Though it has been popular for years, I think the media buzz about these truth-seekers went into overdrive with Paul Ryan’s massively deceptive address to the Republican National Convention.
That night, he had fact-checkers live-tweeting corrections throughout his speech. And because of that, the mainstream media felt more comfortable in calling him out on lies like Obamacare funnelling $716 billion out of Medicare (Politifact.com gave it a “Mostly False” rating) and Obama breaking a promise to keep a GM plant open (it closed before he came into office).
The folks from Politifact.com have been doing the same to Democrats in their convention this week. For example, they rated the progressive talking point that Massachusets was 47th in job creation under Romney’s leadership. They put that statement as “Half True.”
I don’t mean to lionize the fact-checkers. Like all journalists, they are capable of making glaring mistakes — and believe me they get called out from pundits on both sides when they do. In fact, MSNBC’s Rachel Maddow, who I am a huge fan of, called Politifact.com a joke that debases the meaning of the word fact.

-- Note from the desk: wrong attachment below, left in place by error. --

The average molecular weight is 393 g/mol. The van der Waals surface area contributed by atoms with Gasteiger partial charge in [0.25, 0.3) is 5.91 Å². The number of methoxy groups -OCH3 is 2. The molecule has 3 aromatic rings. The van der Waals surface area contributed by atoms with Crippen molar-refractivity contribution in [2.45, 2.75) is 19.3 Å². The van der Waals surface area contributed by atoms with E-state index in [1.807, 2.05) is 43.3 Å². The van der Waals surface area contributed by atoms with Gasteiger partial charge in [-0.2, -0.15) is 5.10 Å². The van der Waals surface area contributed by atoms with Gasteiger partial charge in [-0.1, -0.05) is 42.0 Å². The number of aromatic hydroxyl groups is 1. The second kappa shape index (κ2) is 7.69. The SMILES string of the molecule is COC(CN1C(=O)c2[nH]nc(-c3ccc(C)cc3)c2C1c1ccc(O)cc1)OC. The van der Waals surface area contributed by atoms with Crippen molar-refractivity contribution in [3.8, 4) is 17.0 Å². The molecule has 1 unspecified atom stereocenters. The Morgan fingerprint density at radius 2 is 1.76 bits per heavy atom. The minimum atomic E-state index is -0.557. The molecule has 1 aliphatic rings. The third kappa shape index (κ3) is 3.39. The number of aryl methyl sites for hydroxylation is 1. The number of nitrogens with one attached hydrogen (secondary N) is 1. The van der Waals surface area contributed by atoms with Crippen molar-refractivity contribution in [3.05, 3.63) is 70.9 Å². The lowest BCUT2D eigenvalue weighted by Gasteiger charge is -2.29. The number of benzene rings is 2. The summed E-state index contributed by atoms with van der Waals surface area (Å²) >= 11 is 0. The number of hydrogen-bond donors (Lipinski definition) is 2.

Despite all that, I can’t begin to express how great it is that so many news agencies are starting fact-checking operations.
In the era of unlimited campaign contributions and partisan media, America’s political discourse needs sites like FactCheck.org, Politifact.com and the Washington Post’s Fact-Checker Blog, and Alabama needs sites like BamaFactCheck.com.
So many people have immersed themselves in news media that only reinforce their own opinions. And thanks to that, people end up debating the most fundamental facts and never get past them. Or worse, they just give up and don’t debate anything.
American voters need a referee to say to pundits and spin doctors, “Sorry. That’s BS.”
Sure, a lot of people aren’t going to believe the fact-checkers no matter how many Congressional Budget Office reports the journalists cite. But that’s not the point. It is the duty of the fourth estate to provide society with the information it needs to be free and self-governing. What the citizens do with it is their own business.
Daniel Gaddy is a staff reporter for the Daily Mountain Eagle and a Walker County native. He can be reached at firstname.lastname@example.org